The Maxims And Reflections Of Burke selected and edited by F.W. Rafferty

But it is much more easy to reconcile this measure to humanity, than to bring it to any agreement with prudence. I do not mean that little, selfish, pitiful, bastard thing, which sometimes goes by the name of a family in which it is not legitimate, and to which it is a disgrace; I mean even that public and enlarged prudence which, apprehensive of being disabled from rendering acceptable services to the world, withholds itself from those that are invidious.—Economical Reform (II. 306).

Estimate, the foundation and corner-stone of all regular provident economy.—Noble Lord (VI. 49).

Mere parsimony is not economy. It is separable in theory from it; and in fact it may, or it may not, be a part of economy, according to circumstances. Expense, and great expense, may be an essential part in true economy. If parsimony were to be considered as one of the kinds of that virtue, there is, however, another and a higher economy. Economy is a distributive virtue, and consists not in saving, but in selection. Parsimony requires no providence, no sagacity, no powers of combination, no comparison, no judgment. Mere instinct, and that not an instinct of the noblest kind, may produce this false economy in perfection. The other economy has larger views. It demands a discriminating judgment, and a firm, sagacious mind. It shuts one door to impudent importunity, only to open another, and a wider, to unpresuming merit.— Noble Lord (VI. 53).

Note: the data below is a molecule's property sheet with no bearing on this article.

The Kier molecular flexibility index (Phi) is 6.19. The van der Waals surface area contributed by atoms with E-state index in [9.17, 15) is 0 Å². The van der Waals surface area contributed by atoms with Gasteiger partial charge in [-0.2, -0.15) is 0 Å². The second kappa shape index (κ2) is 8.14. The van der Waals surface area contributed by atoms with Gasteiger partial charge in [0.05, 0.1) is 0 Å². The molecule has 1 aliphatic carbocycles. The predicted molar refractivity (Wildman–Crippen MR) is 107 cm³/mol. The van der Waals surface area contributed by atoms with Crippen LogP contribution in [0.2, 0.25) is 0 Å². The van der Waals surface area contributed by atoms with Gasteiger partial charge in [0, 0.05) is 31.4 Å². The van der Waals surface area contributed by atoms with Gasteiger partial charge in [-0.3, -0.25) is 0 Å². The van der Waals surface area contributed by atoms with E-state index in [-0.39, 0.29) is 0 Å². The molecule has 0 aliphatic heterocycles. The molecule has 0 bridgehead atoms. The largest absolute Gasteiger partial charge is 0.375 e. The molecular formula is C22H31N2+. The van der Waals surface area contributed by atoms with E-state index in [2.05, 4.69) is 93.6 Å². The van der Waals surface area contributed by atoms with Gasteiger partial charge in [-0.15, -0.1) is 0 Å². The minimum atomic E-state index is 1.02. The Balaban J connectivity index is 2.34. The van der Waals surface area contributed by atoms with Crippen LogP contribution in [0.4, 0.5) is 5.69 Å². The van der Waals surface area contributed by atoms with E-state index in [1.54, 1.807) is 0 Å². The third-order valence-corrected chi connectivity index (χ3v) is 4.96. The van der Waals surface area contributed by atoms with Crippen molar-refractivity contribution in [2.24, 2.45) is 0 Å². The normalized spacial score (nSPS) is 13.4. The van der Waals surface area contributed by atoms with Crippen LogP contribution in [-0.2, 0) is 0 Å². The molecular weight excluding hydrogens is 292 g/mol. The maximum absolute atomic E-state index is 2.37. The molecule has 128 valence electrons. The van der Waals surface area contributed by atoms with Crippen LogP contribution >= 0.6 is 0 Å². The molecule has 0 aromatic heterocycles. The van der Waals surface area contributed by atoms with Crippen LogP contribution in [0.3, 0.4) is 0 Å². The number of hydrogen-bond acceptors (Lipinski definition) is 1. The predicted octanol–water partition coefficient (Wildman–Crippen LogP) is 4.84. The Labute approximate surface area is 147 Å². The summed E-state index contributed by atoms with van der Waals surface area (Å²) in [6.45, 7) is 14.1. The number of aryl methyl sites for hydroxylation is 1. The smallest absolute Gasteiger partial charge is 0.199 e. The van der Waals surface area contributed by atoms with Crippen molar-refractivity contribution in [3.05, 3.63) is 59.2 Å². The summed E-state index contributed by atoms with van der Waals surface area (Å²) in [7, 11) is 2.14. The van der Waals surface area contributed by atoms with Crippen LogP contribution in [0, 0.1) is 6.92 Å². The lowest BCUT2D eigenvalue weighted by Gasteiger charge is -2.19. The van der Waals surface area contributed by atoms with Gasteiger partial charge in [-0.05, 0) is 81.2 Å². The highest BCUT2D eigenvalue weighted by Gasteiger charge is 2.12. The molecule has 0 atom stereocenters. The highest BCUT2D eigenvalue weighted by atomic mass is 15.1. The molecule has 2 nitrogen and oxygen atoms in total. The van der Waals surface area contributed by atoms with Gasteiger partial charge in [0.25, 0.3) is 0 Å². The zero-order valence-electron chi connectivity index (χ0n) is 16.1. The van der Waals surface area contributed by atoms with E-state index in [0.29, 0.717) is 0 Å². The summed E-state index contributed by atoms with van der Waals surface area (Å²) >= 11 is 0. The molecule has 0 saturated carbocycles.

The service of the public is a thing which cannot be put to auction and struck down to those who will agree to execute it the cheapest .—Economical Reform (II. 361).

In all dealings where it is possible, the principles of radical economy prescribe three things; first, undertaking by the great; secondly, engaging with persons of skill in the subject matter; thirdly, engaging with those who shall have an immediate and direct interest in the proper execution of the business.— Economical Reform (II. 341)

We must no more make haste to be rich by parsimony, than by intemperate acquisition— Economical Reform (II. 316).

Malignity and envy will carve much more deeply, and finish much more sharply, in the work of retrenchment, than frugality and providence.— Economical Reform (II. 306).